TikTok trends that are inspiring customers to elaborately customize their Starbucks orders are taking a massive toll on Starbucks employees, according to a new report from the Guardian.
“They want us to just be these robots that move fast, we’re just little drones to them that just need to pump out as many lattes as we can in a half-hour,” one employee told the Guardian.
The Guardian report touched on how Starbucks employees have been bearing the brunt of customer misbehavior, which was only worsened during the pandemic due to coronavirus safety standards workers were in charge of upholding.
However, Starbucks employees’ negative experiences have only been exacerbated by increasingly complicated orders, apparently thanks to TikTok. TikTokers are sharing their customized drink orders on the platform, where the content has the potential to be viewed by millions of people.
From “strawberry cheesecake Frappuccino” to “skittles Frappuccino” and “kinder bueno,” TikTokers are seemingly trying to create their own drinks to share with viewers.
In August, TikToker Holly Walker shared with thousands of her followers what she called a “Moana Frappuccino”—a drink based on the Disney character.
“You’re going to start by ordering a grande white mocha cream-based Frappuccino, then ask for strawberry puree, and mango juice to be added and ask for Graham cracker to be put on the bottom and top of the drink,” she said at the time.
One video of an “Oreo Frappuccino” garnered almost 2 million views after it was posted early in 2020. The video asks customers to order a “cookie crumble Frappuccino, no mocha syrup, and sub white mocha.”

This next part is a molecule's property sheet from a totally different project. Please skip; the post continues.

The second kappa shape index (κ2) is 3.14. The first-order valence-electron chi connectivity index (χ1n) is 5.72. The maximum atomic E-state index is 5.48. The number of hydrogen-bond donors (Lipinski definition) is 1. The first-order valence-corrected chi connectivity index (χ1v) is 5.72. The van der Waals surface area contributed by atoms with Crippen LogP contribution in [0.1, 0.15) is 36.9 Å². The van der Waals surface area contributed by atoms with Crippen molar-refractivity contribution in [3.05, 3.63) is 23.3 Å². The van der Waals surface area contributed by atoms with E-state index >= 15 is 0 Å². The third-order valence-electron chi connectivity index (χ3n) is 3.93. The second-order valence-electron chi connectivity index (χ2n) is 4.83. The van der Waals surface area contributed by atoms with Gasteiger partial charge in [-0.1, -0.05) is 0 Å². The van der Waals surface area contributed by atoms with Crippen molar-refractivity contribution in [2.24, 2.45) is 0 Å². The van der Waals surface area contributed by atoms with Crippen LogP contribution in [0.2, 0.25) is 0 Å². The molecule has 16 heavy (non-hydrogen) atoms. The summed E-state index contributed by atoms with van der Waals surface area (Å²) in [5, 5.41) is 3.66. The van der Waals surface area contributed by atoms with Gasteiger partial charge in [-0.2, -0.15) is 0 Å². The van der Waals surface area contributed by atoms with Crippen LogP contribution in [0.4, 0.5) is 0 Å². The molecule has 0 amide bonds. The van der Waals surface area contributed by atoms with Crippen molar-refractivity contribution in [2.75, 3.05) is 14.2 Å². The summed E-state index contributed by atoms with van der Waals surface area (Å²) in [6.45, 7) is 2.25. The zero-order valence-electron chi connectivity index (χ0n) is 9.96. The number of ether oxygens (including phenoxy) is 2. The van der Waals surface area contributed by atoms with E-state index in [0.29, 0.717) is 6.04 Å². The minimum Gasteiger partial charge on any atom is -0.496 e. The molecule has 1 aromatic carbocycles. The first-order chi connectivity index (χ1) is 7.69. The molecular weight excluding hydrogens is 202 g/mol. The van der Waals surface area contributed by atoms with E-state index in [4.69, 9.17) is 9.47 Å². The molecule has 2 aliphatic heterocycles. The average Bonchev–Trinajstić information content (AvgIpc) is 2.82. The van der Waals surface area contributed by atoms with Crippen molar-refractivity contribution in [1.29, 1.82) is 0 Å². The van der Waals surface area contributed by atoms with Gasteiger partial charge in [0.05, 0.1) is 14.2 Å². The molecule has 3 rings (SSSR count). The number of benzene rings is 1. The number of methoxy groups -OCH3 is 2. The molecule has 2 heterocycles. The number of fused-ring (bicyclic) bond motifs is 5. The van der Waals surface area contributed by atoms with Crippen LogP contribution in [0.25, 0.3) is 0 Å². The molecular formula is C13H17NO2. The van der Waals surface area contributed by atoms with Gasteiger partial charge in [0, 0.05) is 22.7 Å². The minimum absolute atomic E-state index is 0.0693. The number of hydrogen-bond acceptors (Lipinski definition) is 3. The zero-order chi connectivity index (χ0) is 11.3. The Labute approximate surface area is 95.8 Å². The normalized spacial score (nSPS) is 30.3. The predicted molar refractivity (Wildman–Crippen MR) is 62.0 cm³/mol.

“You really can’t go wrong with this drink; it’s one of the most viewed on my profile,” the TikToker said in the video.
The videos even garner more suggestions in the comments.
“Get it made with heavy cream instead of whole milk, tastes even more like cookies n cream!” read a comment by a user who claimed they’re a barista.
Earlier in May, a Starbucks employee was fired after putting one customer’s lengthy order on blast. The order, which consisted of multiple drinks, had a series of customizations for most of them, such as “six pumps chai,” “six pumps vanilla,” and “coconut milk.”
“These orders are driving us insane because they’re so long, so specific and it requires you to do much more work than you should be doing for one single drink and they’re not being adequately translated into our labor hours,” a New York-based Starbucks supervisor told the Guardian.
Orders made via the drive-thru and app reportedly tend to have more customizations. These orders reportedly made up 80% of the company’s sales—and that was before the pandemic, according to the Business Insider report.
But even though the company benefits from these customized orders since they cost more, it is not accommodating the workers for these increasing demands, according to the Guardian report.
In a statement to the Guardian, the company said the experiences of its “200,000 partners” are “key to helping us make Starbucks a meaningful inspiring place to work” and that the company offers benefit programs to its employees.
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